Fendge

 

Maike Gebker, Susanne Wieland & Larissa Pschetz

Fendge
Bridging temporalities of bioremediation 

Video and image by Maike Gebker & Susanne Wieland

Bridging temporalities of bioremediation

70% of UK landscapes are shaped by agriculture [1]. Hedgerows once served as a safe passageway for wildlife to travel through these human (and machine) shaped habitats. However, with demands for higher productivity and adoption of larger agricultural machinery, the once omnipresent hedgerows have become ever more scarce; leaving behind scattered ecosystems and no safe corridors for migratory species, or species trying to scape hazards and predators.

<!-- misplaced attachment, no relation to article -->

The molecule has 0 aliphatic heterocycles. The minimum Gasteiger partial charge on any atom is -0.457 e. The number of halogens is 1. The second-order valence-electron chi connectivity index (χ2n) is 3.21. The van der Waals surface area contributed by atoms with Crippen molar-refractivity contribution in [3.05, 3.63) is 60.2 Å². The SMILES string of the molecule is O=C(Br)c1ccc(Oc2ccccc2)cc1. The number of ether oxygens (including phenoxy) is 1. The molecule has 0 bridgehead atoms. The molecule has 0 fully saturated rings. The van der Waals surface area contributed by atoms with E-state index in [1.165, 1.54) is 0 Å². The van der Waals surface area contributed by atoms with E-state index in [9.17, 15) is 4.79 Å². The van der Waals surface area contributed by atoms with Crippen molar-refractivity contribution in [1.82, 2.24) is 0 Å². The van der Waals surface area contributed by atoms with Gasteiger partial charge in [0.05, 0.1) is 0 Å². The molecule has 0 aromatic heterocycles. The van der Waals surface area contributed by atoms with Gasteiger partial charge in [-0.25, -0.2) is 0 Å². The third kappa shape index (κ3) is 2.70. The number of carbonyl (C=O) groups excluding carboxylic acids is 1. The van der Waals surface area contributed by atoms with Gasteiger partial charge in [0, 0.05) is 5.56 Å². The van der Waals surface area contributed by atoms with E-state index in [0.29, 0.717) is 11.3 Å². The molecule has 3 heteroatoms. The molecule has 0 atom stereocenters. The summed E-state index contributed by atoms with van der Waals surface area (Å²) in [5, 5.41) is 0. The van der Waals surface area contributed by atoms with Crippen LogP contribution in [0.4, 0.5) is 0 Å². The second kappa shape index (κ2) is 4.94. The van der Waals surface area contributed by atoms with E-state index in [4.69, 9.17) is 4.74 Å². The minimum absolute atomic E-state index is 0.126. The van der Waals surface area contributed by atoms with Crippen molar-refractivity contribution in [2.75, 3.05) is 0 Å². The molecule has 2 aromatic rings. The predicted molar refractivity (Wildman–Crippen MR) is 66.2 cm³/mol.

In this project, we drew from recent UK programmes that aim to recover hedgerows to support wildlife recovery. We created Fendge, an structural intervention that acts as a refuge, habitat, and safe passage for a more-than-human group. The structure would be used to remediate areas impacted by the removal of hedgerows, serving as a quick-response, temporary structure implemented while a newly planted hedgerow becomes established.

The temporal bridge takes the shape of an artificial hedge element that decomposes over time, growing back into a functioning hedge habitat. It is 3D printed based on data available on species requiring refuge in a particular ecosystem. Its size and shape is individually generated based on regional needs and conditions such as occurrence of species, weather patterns and natural light availability. Through this temporal bridge, we want to give wildlife species a refuge until the actual hedgerow grows back, acting as a spatial and temporal placeholder and an impermanent prosthetic for the fragmented ecosystem.

 

[1]: https://hedgerowsurvey.ptes.org/

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